Kennedy climbed atop a flatbed trailer. He adjusted the mic, then pulled a tattered piece of paper from his jacket, which was an overcoat that had belonged to his brother John. After surveying the crowd, he asked an aide if they knew about King. “We thought we’d leave that up to you,” the aide explained. Kennedy nodded, then asked the crowd to lower their signs.
I have some very sad news for all of you, sad news for all of our fellow citizens, and people who love peace all over the world, and that is that Martin Luther King was shot and was killed tonight in Memphis, Tennessee. Martin Luther King dedicated his life to love and to justice between fellow human beings, and he died in the cause of that effort.
That took the air out of everything. Like, shhwwoo.
Abie Robinson: We didn’t have smartphones; there was no breaking news then. I found out that night.
Billie Breaux: I heard it on the radio, but it did not connect. I heard something, but was not really sure that it was true or not until I got to 17th and Broadway and heard it from Bobby Kennedy.
Jim Trulock: I could hear a kind of dull hush come over the crowd.
John Lewis: I was standing at the edge of the crowd. And I bowed my head, and I cried. It was shocking. I said to myself, We still have Bobby, we still have Bobby. I think that evening something died in all of us who knew, loved, and admired Dr. King, something died in me, and maybe something died in America.
For those of you who are black and are tempted to be filled with hatred and distrust of the injustice of such an act, against all white people, I would only say that I can also feel in my own heart the same kind of feeling. I had a member of my family killed, but he was killed by a white man. But we have to make an effort in the United States, we have to make an effort to understand, to go beyond these rather difficult times.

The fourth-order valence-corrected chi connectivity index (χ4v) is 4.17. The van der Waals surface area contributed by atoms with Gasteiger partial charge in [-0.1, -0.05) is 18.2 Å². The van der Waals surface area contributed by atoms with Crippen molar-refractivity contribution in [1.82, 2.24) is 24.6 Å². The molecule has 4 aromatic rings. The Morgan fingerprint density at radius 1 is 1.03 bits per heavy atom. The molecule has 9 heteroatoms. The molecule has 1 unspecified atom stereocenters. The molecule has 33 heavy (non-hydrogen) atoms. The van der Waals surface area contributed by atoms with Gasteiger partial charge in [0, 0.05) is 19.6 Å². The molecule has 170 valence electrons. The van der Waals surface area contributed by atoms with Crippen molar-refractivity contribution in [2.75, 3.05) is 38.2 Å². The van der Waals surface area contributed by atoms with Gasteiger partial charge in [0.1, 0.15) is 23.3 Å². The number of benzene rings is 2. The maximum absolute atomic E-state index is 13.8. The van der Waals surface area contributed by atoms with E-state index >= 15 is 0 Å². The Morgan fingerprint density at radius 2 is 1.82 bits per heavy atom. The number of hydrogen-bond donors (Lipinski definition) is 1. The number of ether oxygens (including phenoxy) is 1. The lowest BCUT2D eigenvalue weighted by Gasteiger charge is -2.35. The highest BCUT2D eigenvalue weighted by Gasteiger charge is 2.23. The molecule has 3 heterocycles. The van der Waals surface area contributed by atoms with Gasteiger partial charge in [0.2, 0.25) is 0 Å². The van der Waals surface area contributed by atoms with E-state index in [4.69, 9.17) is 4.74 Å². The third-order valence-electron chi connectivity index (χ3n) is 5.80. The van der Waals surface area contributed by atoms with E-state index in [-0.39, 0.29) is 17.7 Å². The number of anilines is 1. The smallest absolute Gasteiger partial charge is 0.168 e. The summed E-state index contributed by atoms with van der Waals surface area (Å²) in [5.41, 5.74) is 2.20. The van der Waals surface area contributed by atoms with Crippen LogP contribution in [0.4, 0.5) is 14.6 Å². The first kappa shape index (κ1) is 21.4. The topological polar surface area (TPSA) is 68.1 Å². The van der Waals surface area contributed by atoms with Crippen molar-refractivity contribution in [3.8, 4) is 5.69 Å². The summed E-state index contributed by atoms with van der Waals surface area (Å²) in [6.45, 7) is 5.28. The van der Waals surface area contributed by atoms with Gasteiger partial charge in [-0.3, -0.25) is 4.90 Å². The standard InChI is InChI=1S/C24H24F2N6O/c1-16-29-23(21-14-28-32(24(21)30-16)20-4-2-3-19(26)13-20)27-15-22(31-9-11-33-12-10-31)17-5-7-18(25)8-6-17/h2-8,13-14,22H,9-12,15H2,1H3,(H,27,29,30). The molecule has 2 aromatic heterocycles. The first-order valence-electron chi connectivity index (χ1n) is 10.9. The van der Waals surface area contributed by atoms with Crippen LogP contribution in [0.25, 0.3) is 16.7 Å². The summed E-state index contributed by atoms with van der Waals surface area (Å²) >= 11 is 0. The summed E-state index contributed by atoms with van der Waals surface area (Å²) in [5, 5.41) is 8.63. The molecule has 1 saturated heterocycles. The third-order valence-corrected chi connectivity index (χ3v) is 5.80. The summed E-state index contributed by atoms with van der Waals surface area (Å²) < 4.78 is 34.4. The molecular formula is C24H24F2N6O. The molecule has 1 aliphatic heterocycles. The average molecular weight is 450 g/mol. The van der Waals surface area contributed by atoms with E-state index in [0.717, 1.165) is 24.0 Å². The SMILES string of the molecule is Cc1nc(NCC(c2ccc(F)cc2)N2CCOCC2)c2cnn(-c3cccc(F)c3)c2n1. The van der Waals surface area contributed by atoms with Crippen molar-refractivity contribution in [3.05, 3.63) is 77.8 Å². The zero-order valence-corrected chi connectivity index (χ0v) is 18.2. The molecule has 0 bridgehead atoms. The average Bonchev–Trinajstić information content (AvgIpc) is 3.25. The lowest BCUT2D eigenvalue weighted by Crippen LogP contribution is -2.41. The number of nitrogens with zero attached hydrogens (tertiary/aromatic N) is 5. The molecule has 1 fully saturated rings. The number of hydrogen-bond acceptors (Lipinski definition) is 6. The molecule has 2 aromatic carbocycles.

What I first felt, when I first heard it, was anger. We’ve got to get somebody. Somebody’s got to pay for this. But then within a matter of seconds, minutes, the pendulum of emotion began to swing. I thought, Wait a minute, how could we do something violent against the principles of Dr. King?
Jim Trulock: Listening to it a hundred times since, the point at which I think he became one with that crowd was when he says, “I do know how you feel, because I had a member of my family killed by a white man, too.” And in some way, that caused the audience, mostly black, to relate, to take him in.
Lewis Turner: That just sort of shocked the crowd.
Keith Turner: I thought, So he kind of does know what we feel. That stuck with me. For a white man to say that another white man killed his brother? That just kind of stunned me, especially at that time, because you’re talking about 1968. To stand up there with all those black people out there and say that? That was bold to me, even at 10 years old. You could tell he was hurting because of his brother, and we was hurting because of Martin Luther King.
Michael Riley: That was the first time he ever [publicly] made any reference to his brother being assassinated.